Please Kill Me,
Like most people breathing, I’m a pretty big fan of the MCU. Also, like most you, I was pretty bummed to learn that their entire roster of upcoming films had been pushed back to accommodate “the virus that shall not be named.” Anyone not looking forward to David Harbour playing Red Guardian (an aging, Russian, Captain America-esque anti-hero) has no soul or sense of whimsy. Similarly, Black Widow’s finally getting her due. WHO THE F*CK doesn’t want to see that!
Anyway, in response to the news (and breathing the stench of rancid procrastination), I thought a nice cushion for the blow would be a mini-Marvel marathon. Not all of the films, mind you (though all of them are audience-pleasing visual festivals of hallucinogenic proportions). Just the ones that impacted me—long before the ‘snap’ and long after I anxiously awaited their post-credit scene. (We’re such trained monkeys at this point, it should be a crime).
A few things to note: These are NOT opinions. These are HARD FACTS and you need to deal with that reality (don’t @ me). I’m open to debate, but…
*pats self on back*
…I’m pretty sure I’ve got this handled. (FYI, solo-efforts get double credit.)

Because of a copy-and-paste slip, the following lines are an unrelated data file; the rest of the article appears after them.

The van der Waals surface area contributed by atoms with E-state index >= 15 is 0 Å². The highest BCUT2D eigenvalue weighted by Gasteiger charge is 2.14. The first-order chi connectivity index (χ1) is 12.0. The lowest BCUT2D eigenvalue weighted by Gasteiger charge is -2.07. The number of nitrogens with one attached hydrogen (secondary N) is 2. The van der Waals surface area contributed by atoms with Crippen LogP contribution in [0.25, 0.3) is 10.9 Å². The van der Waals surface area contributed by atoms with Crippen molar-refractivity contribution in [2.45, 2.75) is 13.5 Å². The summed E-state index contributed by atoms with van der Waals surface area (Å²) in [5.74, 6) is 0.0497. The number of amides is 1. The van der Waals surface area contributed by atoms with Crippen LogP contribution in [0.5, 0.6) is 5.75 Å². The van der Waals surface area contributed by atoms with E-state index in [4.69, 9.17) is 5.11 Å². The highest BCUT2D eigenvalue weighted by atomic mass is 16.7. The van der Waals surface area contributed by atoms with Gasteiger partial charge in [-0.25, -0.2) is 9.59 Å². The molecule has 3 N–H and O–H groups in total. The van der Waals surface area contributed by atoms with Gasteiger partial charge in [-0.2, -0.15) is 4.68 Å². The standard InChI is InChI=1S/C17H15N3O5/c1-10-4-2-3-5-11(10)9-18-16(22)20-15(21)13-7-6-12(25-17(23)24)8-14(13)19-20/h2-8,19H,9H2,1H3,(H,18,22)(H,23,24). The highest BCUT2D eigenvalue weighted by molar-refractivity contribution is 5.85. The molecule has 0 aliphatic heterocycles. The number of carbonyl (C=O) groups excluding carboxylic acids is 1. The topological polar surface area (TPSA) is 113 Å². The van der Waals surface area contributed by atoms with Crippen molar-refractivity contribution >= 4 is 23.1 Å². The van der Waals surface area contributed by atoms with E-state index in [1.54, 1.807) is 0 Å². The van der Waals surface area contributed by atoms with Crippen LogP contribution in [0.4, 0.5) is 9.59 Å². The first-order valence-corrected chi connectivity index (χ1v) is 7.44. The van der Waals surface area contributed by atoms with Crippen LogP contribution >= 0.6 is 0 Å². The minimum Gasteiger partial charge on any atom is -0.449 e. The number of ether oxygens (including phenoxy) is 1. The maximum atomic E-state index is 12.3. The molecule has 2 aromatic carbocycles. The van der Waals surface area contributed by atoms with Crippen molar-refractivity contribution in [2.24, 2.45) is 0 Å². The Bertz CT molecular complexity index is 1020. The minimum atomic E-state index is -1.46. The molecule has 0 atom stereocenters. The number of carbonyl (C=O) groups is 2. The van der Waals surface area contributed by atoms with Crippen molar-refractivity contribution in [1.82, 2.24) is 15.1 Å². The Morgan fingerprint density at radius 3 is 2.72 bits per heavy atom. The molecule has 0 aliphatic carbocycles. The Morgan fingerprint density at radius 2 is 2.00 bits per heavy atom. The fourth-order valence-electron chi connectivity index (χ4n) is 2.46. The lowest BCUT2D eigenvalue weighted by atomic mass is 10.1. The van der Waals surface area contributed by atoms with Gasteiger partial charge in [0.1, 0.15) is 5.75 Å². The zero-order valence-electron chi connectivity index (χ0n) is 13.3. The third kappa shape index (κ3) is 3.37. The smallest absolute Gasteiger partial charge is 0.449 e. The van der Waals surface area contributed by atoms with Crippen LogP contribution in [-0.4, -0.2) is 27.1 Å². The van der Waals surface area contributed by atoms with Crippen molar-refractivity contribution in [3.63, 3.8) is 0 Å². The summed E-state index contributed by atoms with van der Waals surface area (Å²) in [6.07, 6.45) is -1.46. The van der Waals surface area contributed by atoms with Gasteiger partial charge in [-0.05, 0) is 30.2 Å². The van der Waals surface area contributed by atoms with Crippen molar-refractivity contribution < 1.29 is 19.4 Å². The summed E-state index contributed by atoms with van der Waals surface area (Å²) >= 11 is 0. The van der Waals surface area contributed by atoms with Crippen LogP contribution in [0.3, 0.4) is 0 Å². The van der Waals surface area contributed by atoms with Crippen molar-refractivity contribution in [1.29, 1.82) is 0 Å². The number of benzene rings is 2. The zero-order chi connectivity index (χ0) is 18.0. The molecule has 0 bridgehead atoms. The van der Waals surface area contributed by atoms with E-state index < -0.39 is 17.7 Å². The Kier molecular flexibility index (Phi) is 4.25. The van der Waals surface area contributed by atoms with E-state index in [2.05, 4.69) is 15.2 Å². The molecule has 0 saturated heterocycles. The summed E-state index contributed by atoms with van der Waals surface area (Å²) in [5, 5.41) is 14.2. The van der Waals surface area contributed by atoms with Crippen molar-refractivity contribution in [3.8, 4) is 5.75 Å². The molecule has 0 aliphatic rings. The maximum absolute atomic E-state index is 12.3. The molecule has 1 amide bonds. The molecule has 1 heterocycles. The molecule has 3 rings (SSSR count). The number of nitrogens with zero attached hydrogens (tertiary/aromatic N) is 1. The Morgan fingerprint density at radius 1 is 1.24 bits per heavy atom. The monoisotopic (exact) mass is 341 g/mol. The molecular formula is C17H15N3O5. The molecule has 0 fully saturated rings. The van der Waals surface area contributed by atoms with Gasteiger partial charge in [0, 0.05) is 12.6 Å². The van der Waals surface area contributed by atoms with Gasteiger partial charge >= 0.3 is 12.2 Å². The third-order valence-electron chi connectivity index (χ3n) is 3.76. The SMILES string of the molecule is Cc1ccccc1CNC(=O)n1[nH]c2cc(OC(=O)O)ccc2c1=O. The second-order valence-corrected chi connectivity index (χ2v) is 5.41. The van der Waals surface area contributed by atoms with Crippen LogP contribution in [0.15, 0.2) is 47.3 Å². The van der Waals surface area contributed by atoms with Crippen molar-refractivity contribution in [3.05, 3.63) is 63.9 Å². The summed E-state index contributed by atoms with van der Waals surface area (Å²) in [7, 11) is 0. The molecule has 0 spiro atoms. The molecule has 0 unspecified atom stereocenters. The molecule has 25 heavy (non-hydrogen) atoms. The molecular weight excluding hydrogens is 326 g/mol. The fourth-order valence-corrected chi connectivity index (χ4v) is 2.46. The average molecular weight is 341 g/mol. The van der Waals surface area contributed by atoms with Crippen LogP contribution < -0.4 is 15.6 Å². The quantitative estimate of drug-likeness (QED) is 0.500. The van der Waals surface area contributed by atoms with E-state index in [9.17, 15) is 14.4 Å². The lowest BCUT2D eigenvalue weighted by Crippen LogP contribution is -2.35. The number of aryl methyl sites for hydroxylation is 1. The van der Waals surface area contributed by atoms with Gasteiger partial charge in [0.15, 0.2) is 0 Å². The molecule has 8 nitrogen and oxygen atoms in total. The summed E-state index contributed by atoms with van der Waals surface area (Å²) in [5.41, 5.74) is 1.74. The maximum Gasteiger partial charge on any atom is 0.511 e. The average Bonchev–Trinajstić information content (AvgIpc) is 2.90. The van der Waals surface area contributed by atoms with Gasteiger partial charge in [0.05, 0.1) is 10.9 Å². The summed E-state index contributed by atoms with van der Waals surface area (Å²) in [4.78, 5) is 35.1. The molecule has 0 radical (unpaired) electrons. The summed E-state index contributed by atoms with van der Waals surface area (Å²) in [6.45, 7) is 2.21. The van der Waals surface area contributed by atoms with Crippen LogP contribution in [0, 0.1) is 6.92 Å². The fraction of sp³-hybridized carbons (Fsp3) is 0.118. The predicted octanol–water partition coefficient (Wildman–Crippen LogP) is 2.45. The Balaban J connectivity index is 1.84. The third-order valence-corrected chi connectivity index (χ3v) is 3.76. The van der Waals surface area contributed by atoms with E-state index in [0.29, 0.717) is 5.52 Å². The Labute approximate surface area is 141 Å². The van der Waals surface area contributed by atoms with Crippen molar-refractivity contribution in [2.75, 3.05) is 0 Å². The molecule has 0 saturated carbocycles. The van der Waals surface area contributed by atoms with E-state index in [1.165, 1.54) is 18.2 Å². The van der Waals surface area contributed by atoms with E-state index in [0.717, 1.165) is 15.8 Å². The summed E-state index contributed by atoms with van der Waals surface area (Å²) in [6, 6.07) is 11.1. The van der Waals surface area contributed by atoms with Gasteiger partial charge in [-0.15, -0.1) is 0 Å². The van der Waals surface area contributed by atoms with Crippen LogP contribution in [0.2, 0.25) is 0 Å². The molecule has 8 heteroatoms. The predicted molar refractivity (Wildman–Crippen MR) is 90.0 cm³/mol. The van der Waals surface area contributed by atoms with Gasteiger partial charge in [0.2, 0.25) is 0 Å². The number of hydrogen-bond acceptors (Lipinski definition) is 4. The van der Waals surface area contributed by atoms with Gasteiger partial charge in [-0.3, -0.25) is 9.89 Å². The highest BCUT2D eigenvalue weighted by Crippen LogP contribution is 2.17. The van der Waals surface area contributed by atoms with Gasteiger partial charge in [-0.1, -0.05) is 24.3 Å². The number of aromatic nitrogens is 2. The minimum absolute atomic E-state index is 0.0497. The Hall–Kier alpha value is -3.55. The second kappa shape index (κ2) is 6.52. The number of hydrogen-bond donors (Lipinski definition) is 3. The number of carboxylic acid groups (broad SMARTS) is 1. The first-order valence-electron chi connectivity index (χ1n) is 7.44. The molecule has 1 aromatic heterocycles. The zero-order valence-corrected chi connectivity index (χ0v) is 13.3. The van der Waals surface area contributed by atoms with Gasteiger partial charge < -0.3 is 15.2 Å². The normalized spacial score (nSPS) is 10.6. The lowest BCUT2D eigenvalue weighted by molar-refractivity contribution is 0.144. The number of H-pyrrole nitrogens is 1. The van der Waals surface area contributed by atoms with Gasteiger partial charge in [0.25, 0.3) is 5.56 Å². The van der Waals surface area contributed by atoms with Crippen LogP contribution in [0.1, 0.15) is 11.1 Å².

*points sword ahead*
Captain America: The Winter Solider
First and foremost, TWS isn’t just a ‘superhero movie.’ It’ s a fast-paced, impressively directed, stratospherically written, and tonally inspired masterpiece of a spy-thriller that could look The Manchurian Candidate in the face and spit on its shoes. Not only do we get the definitive Captain America/Steve Rogers performance from Chris Evans, but it’s the first Non-Avengers film to incorporate the Russo Brothers trademark crossover tactics. Nothing feels forced and the tertiary (universe-building) characters are introduced and involved so naturally, you could barely imagine the movie without them. It’s breathtaking in its execution, flawless in its structure, and gets to the core of who and what Captain America (and ultimately, society as whole) is. If you want a better allegory for the battle between psychological freedom and captivity, you’re a GOT-DANG LIAR!!!!
At this point, it’d be a little too redundant to heap further praise on this movie, so I’ll just stick to what stood out to me. Outside of Jon Favreau’s pitch-perfect tone and RDJ’s total ownership of the character, Ironman establishes the stakes for humanity. It’s more than just a conversation of safety, accountability, peace, war, and the heeded balance among them. It’s a tale of redemption that speaks not only to Tony Stark’s awakening (to chaos, pain, deaths he’s caused…blah, blah, blah) but also the fragility of the human spirit when gone untested. And our resilence when damned to the unspeakable circles of an existential inferno. In less time than any Lord of the Rings movie, we see the rise, fall, and leveling off of an avatar for us, so imbued with patriotism, ingenuity, and ideological conflict that his internal struggle manifests as both insecurity and near-assured victory. Not just brains. Not just brawn. But a well-blended stew of both—vitriolic, just, and self-righteous as hell. Maybe I’m reading too deep into it.